Tag Archives: Ten for Ten

Twenty for Twenty: Heart and Souls

The world has changed a lot since 1993. On the 20th of each month, Twenty for Twenty takes us back to the best of 1993 and shares some gems that are gone, but shouldn’t be forgotten. If reminiscing is your thing, feel free to check out my Ten for Ten or Thirty for Thirty posts — which are literally the exact same gimmick cheaply repurposed for a combination of my own amusement and laziness.

What if I told you we could put Charles Grodin, Kyra Sedgwick, and Robert Downey Jr. into the same room and watch them perform onscreen for two hours? You’d probably have to google two of those three names like I did. But luckily 1993 beat you to the punch, and produced the heart and soul warming movie, Heart and Souls.

If Downey had made this movie ten years later it would've been called Heart and Souls and a Coke Problem.

If Downey had made this movie ten years later it would’ve been called Heart and Souls and a Coke Problem.

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Ten for Ten: Re-Formatted

What is 10 for 10? On the tenth of every month I take something really cool, underrated, badass, or worth remembering from ten years ago and tell you about it here, a decade past its prime. You may even notice similar posts pop up on the 20th and 30th of each month. Because as a child I was always told to recycle, and they never said that concept doesn’t apply to gimmicks, too.

Ah the music of 2003…whether you were standing in line to buy Justin Guarini’s self-titled record or S Club 7’s Greatest Hits album, one thing is for certain: the music of 2003 will always be fondly remembered as having existed. But there were a few gems, too, and if you were at your local music shop and your dug your way through enough copies of Clay Aiken’s Measure of a Man or whatever half-assed, self-plagiarising record Dave Matthews Band released that year, you might’ve been lucky to find a copy of an album called Interventions & Lullabies, by a small band called The Format.

This is the album cover art for Interventions & Lullabies. I know it doesn't say that anywhere, but just trust me.

This is the album cover art for Interventions & Lullabies. I know it doesn’t say that anywhere, but just trust me.

The Format is an upbeat, high-energy mix of pop vocals, tight harmonies, and more hooks than a Pirates of the Caribbean casting call, and Interventions & Lullabies is their masterwork. If you’ve heard of the modern-day band, Fun., you will definitely want to check out The Format. I know that because if you like the vocal ability and writing style of .Fun frontman Nate Ruess, you’ll love the vocal ability and writing style of The Format frontman, Nate Ruess.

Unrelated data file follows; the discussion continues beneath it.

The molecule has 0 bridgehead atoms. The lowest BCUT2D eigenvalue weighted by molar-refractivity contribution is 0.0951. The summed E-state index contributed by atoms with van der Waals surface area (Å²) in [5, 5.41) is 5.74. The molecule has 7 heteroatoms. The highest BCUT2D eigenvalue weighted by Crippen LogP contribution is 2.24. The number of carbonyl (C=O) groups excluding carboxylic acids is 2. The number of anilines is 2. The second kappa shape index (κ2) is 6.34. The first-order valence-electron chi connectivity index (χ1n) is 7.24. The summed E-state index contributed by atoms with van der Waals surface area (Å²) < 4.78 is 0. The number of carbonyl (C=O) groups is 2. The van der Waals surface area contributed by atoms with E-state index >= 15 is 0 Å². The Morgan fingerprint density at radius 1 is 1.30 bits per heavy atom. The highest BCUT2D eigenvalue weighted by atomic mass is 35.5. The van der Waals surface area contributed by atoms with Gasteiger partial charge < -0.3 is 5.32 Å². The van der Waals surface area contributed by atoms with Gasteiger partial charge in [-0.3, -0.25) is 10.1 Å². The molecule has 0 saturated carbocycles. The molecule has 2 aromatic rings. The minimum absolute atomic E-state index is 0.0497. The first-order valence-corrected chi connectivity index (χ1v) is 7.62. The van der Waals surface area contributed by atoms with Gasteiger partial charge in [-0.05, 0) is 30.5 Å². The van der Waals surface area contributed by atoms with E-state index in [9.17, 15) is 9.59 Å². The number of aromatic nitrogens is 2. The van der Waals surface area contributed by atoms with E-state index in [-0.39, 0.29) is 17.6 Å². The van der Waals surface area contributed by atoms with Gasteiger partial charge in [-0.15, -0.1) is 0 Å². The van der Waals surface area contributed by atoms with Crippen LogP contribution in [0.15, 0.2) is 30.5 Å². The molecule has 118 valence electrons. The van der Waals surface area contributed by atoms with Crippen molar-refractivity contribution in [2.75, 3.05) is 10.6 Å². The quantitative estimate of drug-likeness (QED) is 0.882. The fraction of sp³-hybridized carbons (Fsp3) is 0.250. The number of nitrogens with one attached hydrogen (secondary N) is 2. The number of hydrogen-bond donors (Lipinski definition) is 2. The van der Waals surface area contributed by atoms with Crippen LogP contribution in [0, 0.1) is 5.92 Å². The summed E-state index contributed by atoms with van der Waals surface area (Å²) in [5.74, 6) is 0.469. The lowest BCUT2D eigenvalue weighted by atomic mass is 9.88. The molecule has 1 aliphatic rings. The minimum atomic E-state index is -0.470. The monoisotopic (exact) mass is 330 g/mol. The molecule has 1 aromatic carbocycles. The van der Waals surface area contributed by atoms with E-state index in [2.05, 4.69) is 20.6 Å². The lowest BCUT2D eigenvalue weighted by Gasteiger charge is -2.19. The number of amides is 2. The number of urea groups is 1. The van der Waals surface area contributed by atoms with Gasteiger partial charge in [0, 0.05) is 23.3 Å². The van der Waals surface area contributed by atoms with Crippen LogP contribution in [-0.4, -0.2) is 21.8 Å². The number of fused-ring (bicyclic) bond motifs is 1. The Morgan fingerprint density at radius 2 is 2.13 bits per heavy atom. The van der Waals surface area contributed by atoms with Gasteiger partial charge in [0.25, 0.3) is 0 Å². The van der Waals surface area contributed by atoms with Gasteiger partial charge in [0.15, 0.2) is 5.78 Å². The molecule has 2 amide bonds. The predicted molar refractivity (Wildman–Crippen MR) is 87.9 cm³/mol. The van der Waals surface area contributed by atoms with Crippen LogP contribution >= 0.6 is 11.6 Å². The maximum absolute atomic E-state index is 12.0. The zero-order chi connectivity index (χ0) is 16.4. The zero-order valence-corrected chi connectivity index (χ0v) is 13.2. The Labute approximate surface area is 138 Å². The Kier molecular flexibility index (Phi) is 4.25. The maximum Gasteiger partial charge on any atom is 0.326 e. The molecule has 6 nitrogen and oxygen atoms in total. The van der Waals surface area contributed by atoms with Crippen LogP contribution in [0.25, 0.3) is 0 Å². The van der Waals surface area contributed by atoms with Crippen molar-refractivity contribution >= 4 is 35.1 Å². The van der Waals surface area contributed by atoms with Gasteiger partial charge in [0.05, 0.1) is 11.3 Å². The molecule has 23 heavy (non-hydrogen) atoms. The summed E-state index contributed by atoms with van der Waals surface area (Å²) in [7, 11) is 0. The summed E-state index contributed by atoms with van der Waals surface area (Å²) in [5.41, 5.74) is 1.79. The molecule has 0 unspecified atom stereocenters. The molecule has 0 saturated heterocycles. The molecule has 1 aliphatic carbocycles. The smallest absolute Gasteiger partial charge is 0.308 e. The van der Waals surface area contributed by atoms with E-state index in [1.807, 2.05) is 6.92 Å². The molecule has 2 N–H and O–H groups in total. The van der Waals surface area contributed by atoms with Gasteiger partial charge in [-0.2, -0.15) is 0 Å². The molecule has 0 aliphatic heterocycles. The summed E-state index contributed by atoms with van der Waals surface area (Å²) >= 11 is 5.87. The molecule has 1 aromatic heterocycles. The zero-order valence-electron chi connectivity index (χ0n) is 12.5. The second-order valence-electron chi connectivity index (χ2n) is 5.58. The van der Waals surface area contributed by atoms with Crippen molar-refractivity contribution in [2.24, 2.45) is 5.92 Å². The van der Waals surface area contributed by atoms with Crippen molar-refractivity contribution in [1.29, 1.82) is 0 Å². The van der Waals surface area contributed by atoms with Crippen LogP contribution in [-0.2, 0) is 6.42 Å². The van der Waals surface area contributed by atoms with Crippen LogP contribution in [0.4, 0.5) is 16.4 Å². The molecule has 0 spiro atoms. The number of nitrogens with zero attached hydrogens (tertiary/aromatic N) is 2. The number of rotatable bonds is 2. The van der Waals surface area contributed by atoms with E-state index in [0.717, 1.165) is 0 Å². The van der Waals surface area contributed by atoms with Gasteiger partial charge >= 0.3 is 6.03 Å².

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Ten for Ten: It’s Good to be the King

Ten years ago is a nice, around number, ripe for reminiscing. It is with that in mind that I present to you the start of an ongoing series I’m calling Ten for Ten — basically I take something really cool, underrated, badass, or just really worth remembering from ten years ago and tell you about it here, a decade past its prime (hashtag: topical). You may even notice similar themes pop up on the 20th and 30th of each month, too. Because as a child I was always told to recycle and they never said that concept doesn’t apply to gimmicks, too.

Two-double-ought-three was the year where the sequel finally became king; properties like The Matrix: Reloaded and The Matrix: Revolutions, Terminator 3: Rise of the Machines, Bad Boys 2, X-2 (the X-men movie), 2 Fast 2 Furious all did outrageously well and as a result the moviemaking industry decided to slowly phase out all non-sequels/remakes by the year 2020 (trust me, it’s coming…or have you not seen the trailers for The Fast and the Furious 6, Top Gun 3D, Die Hard 4, or heard about the fifth Pirates of the Caribbean movie getting greenlit?).

But in a year where both twitter AND facebook hadn’t been invented yet and Netflix was still MAILING disc to its client base (I bet if video streaming had never been created the US Postal Service would still be delivering on Saturdays), what else were people to do besides go out and see movies? Talk? Yeah right, good one Dr. Phil. However amidst the turmoil of the pre-internet-addicted era, one 2003 sequel stands out above the rest…some would even go as far to say that it spawned the “threequel” craze that followed soon after (though I’m sure Star Wars, Back to the Future, and Indiana Jones franchises would disagree). I’m referring of course to The Lord of the Rings: Return of the King.

Like a boss.

Like a boss.

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